Found May 21, 2012 on Fox Sports Arizona:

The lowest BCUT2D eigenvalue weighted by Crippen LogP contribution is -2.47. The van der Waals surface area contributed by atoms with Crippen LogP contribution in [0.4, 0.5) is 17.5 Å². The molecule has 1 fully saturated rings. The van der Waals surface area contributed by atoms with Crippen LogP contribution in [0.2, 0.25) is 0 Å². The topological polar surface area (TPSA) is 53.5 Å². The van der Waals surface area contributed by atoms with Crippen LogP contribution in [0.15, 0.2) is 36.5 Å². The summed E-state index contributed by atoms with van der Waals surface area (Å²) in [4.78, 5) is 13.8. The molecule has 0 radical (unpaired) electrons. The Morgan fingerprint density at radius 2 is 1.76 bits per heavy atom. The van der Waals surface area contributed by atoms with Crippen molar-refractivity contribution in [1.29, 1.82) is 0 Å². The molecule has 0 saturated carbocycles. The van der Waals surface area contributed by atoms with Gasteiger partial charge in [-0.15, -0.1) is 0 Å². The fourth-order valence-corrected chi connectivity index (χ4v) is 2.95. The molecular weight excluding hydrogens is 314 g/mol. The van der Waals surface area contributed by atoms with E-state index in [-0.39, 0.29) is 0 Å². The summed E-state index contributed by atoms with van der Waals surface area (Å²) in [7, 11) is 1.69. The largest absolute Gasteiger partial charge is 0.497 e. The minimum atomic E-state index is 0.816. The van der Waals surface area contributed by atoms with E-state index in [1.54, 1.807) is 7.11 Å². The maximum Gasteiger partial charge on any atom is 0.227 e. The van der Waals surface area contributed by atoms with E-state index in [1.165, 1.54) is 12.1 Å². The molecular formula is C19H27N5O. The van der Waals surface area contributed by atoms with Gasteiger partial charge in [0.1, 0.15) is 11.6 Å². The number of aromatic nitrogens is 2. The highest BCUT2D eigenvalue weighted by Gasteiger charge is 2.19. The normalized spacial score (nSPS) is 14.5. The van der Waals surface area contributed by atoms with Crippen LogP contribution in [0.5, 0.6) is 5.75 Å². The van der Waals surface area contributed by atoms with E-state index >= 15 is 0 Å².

GLENDALE, Ariz. On game days in the Coyotes locker room, Antoine Vermette feels like a representative at the United Nations General Assembly. Theres the Czech corner, where Martin Hanzal, Radim Vrbata, Rostislav Klesla and Michal Rozsival converse in their complex array of consonant clusters. Theres the Scandinavian contingent, with Swedish defenseman Oliver Ekman-Larsson, Danish forward Mikkel Boedker and Finnish wing Lauri Korpikoski. Theres the English-speaking Canadian majority, and then theres defenseman Keith Yandle, the lone American regular, whose Boston dialect should probably qualify as a foreign language. We really mix it up, dont we? said Vermette, the team's lone Qubcois, unless Marc-Antoine Pouliot happens to be up from the American Hockey League. Hockey has long held multi-cultural bragging rights among the major professional sports, with about a third of its players born outside North America. The vast minor league systems afford foreigners time to absorb and mix with American or Canadian cultures. The tougher bartending trick is to blend a new player into an established locker room late in the season -- especially one that is already enjoying success. Just ask the Nashville Predators how the Andrei Kostitsyn and Alex Radulov cocktail worked out. Theres always the danger that you might upset the chemistry, Coyotes general manager Don Maloney said. You really have to do your homework. The Coyotes did with Vermette, their lone trade-deadline acquisition. Every report they got suggested he was as versatile and compatible as tonic water. His complementary presence proved crucial in nailing down the Pacific Division title in the season's final week, and while those traits have remained on display in the postseason, a different Vermette has emerged -- one who leads the team with 10 points in 15 playoff games. He was a player we had been following for a number of years, said Maloney, who was interested in acquiring Vermette as early as training camp, given the teams tenuous relationship with Kyle Turris. Maloney solicited feedback all year from his pro scouting staff. He watched about 25 of Vermettes game films. He spoke to executives, coaches, trainers and teammates of Vermettes in Ottawa and Columbus one of whom was Coyotes defenseman Rusty Klesla. Everything that came back said he was just a terrific person who was well-liked and very good in the community, Maloney said. Such praise normally triggers a reporters hyperbole sensors. But anyone who has dealt with Vermette chooses from the same pool of adjectives: Affable, soft-spoken, polite, humble and engaged. When asked how long it took Vermette to assimilate into the Coyotes dressing room, captain and Vermette linemate Shane Doan smiled. About two minutes, Doan said. Vermys such a good guy and such a good player that there really was no transition at all. Maybe its his small-town roots that make Vermette so personable. He grew up Saint Agapit, a village of about 3,500 people 25 kilometers south of Quebec City. His grandfather passed down a local dairy company to Antoines father, giving Antoine a deep and immediate connection to the town and its people. On Monday, Wednesday and Friday, my dad would come to pick a bunch of my friends and me up after school and bring us to the local rink, Vermette said. I couldnt tie my skates fast enough to go out and play hockey with my buddies. Those are some of my favorite memories. Vermettes myriad abilities were obvious to Maloney when he dealt minor league goalie Curtis McElhinney and a 2012 second-round draft pick to Columbus for him. The Coyotes have been searching for an elite offensive center for their entire Valley existence, but those players are rarely available, and Maloney figured Vermettes complete game would be a better fit for coach Dave Tippetts style than a guy who gets 85 points and doesnt play defense. The only thing I wondered is: How much offense will we get? Maloney added. All the other areas were real good -- defensively, without the puck, face-offs, penalty killing and health. It was just: Can he ever get his offensive touch back? Vermette didnt find it in the regular season, but he's clicked in the playoffs, finding chemistry while centering a line with Doan and Boedker. And hes still doing all the little things that make him so valuable, most notably his face-off prowess. Vermette is sixth in the league in face-off winning percentage this postseason (60.6 percent) and tops among players who are still playing. His face-off win set up Doans second goal on Sunday in Game 4 of the Western Conference Final, helping the Coyotes stay alive with a 2-0 win over the Los Angeles Kings with Game 5 on Tuesday at Arena. Ive been fortunate to come into a bunch of guys who have made this transition so easy for me, Vermette said. Its hard to say why Ive been able to produce more, but I definitely like being in a competitive situations like the playoffs. Ownership and market uncertainties make it unlikely the Coyotes will find an elite offensive center this offseason via trade or free agency. But with Vermette signed though 2014-2015 at 3.75 million a year, Maloney feels comfortable moving forward. When he signed his contract it was maybe a little rich, Maloney said. But now, playing like this, its not rich at all, its a very good deal. So much of the year, our offense was driven by one line with (Ray) Whitney, Vrbata and Hanzal. But this line has really stepped up and played well. Theyve given teams more to worry about and as you know, for us to be successful, all of our parts have to be working.

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